% Plot frequency sample deviations from a poorly estimated line plot(fl(1:22)-mfl-or/21*(1:22))

Gives the following plot:

This plot shows the differences in frequency between measured and intended frequency at the measuring point. This frequency deviation plot still have errors included due to applied voltage is deviating form the intended voltage.

% Plot frequency sample deviations compensated with voltage sample deviations plot((fl(1:22)-mfl-or/21*(1:22))-opv*(V(1:22)-mv-vr/21*(1:22)))

Gives the following plot:

The plot shows the compensated frequency deviation measured in half-note steps. It has been compensated for the difference between the intended input voltage and the measured input voltage at the measurement point.

During the creation of these pages I was listening to some of my favorite music, here is a sample of what was on my stereo:

"Poland" with Tangerine Dream. I absolutely love this album. I read on the TD webside that this was one of their more dramatic and catastrophic gigs. The calm and cool athmosphere here is lovely. I have over 35 TD albums and I think this has a good position in the top-ten albums.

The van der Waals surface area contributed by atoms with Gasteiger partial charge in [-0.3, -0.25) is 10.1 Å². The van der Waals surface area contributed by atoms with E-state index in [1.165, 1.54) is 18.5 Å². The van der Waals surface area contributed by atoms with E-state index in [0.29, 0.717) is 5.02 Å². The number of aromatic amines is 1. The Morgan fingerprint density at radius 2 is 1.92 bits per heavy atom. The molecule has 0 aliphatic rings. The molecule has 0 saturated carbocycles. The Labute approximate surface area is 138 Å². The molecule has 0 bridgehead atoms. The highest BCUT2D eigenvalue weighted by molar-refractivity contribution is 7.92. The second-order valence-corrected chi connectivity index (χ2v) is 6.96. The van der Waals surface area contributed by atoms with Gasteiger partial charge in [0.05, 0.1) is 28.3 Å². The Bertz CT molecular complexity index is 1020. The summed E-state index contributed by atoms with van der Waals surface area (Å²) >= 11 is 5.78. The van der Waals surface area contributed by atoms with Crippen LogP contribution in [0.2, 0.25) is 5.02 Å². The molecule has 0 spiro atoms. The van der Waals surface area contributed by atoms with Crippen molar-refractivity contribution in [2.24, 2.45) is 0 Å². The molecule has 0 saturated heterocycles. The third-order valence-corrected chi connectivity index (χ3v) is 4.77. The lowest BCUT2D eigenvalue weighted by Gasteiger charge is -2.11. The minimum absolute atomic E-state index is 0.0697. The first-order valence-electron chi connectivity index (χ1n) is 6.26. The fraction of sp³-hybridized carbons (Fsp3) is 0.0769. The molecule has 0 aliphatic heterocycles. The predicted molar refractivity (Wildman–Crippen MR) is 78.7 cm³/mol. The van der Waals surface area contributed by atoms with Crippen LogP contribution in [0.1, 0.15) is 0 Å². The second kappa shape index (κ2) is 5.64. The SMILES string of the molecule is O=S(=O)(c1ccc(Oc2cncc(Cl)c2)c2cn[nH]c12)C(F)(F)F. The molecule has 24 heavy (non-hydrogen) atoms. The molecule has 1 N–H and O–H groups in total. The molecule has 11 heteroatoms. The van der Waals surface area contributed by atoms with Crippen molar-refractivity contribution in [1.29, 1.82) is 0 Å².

"You Can Dance" with Madonna. Not a great fan of Madonna's work on these later years this is back in a period I like. It hasn't been played in years now but I saw the last episode of BBC's "Dancing in the streets" series featuring Madonna among several cool cats in the Hip-Hop, House, Techno and Ambient scene.

"Medusa" with Annie Lennox. This album was really an album I accidently bougth wrong. It did not features the song that I was looking for, but hey, it's a great album. "Take me to the river" and "A whiter shade of pale" are both in nice versions here. Annie's solocarieer has some interesting aspects.

Magnus Danielson <cfmd at bredband dot net>